Grandma Cyd: Who’s Richie Sambora? Why does that sound familiar?
Paul: His guitarist.
Grandma Cyd: Oh right, I just saw them on “Saturday Night Live.” I’m trying to determine who he sounds like here. Is his voice always that scratchy? There’s a song on the “Sleepless in Seattle” soundtrack, “Makin’ Whoopee” that’s a duet… the voice kind of reminds me of that. [Ed. Note – that’s Dr. John]
Paul: Don’t know. His voice gets like that on slower songs. He did one for one of the Very Special Christmas albums, “Please Come Home For Christmas” which is about this tempo. His voice got scratchy there too.
Grandma Cyd: I don’t know. I don’t really care for this song in general. It’s a bit too whiny.
Paul: This version? Or just the song?
Grandma Cyd: The song. Ella Fitzgerald does a version that’s a bit more upbeat, but it’s still kind of like… this.
Paul: Well it’s whiny subject matter, isn’t it? You can’t do an upbeat “Hey! How long has this been going on! Hey! How long you been screwing around on me?”
Grandma Cyd: Right. Well it’s not “Heavy Petting Zoo” material.
Paul: Well… someone’s getting lucky, though. Just not the singer.
Grandma Cyd: Well it should be about me. Me being the listener.
Paul: Gotcha. I’ll tell you what nearly ruins this for me though is Sambora’s guitar at the beginning and end. I don’t think electric guitar fits in this kind of music. If it’s done in a jazzy way, but not this masturbatory rock star posing.
Grandma Cyd: (laughs) Are you going to use that word on your blog?
Paul: Sure. (mimics Sambora playing)
Grandma Cyd: Well it brings up an interesting debate. If you’re doing this kind of music, do you just try to emulate the originals or do you put your own stamp on it.
Paul: Yeah, but I mean, if Sambora wasn’t on it, this would be great. I don’t know. I understand taking your own touch to it, but I think if you’re doing it for the right reasons – that is, paying homage to the music you love – you should try to stay pretty faithful.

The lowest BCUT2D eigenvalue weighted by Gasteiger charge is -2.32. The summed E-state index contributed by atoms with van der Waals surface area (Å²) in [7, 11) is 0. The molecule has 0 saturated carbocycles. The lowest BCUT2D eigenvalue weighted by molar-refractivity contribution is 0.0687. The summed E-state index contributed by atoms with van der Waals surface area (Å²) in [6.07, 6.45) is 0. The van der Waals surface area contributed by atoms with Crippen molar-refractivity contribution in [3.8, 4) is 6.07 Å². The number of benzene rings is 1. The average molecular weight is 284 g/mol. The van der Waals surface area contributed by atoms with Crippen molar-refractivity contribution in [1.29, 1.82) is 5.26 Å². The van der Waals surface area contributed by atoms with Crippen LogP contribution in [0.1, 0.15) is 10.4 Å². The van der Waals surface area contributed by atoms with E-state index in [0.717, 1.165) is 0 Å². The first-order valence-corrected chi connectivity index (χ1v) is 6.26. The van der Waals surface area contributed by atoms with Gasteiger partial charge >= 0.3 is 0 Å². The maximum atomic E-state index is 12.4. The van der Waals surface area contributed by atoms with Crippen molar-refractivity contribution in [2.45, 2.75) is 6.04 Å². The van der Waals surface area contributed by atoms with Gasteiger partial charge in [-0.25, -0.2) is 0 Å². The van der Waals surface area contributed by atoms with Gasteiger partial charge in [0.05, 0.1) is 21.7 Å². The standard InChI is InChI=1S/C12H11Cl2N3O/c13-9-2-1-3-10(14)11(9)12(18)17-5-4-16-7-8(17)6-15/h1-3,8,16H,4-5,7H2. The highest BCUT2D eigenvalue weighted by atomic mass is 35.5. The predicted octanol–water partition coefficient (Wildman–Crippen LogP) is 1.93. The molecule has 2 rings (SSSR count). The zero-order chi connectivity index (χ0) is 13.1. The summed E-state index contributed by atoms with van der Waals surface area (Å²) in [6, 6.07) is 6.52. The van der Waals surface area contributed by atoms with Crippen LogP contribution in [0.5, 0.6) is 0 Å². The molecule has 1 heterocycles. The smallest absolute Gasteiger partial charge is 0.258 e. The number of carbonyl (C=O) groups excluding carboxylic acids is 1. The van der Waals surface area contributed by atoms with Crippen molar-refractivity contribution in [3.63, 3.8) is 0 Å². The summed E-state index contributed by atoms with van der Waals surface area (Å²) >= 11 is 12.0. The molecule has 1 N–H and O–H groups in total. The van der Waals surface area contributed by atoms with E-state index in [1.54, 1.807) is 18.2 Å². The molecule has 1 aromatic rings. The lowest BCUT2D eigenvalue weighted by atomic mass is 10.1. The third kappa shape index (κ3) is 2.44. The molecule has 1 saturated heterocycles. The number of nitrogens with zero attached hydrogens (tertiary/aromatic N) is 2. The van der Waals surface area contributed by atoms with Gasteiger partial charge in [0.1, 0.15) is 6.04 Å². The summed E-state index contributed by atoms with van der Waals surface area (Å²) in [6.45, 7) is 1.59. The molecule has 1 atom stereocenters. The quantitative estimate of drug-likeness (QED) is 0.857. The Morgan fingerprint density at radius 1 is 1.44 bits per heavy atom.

Grandma Cyd: But see, then the thing is, you’re going up against Bobby Darin and Frank Sinatra, you know? How can you top that?
Paul: Right. I mean this is all nice, but at the end of the day, I’d rather put on Dean or Frank or Bobby.

And personally, I think that's a great sentiment to end this week on. But what do you think?

Don't forget to listen to "The Heavy Petting Zoo" tomorrow night from 8-10 p.m. CST as the good grandma plays some of the regular repertoire in addition to doing a week-end review to this series. You know how these songs sound on your iTunes now, but ah... how do they sound on the radio when played alongside the real stuff from that bygone era? You can listen online at and you can listen to the show every Saturday night, so I suggest you make that a habit.

And of course, read this blog every day. It's like a daily apple. Only without the necessary vitamins and nutrients. But great music. You can't deny the music.

Have a splendid weekend.

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Blogger Cynthia said...

Ack! Damn the misquotes! I want to make super clear that I have NEVER seen Cher on tour or gone to her shows or anything EVER EVER. Yuck!

The butt picture I saw was on a poster or something. And "Woof" to that.

Also, I thought you said you didn't know that Cybill had a show. I don't remember. It lives on in syndicated history.

8:10 AM  
Blogger Paul said...

Don't be fooled people. She's the president of the Madison chapter of the Cher fan club.

To be honest, I thought you were referring to seeing it on a TV "show," not that you actually went and saw a Cher "show" "show."

And yes, I knew Cybill had a show. I just never watched it. I meant I didn't know what it was about.

11:51 AM  
Anonymous Anonymous said...

Oh, well, I think that one episode of "Quantum Leap" sums up Cybill's show just as well...

-Grandma Cyd

5:49 PM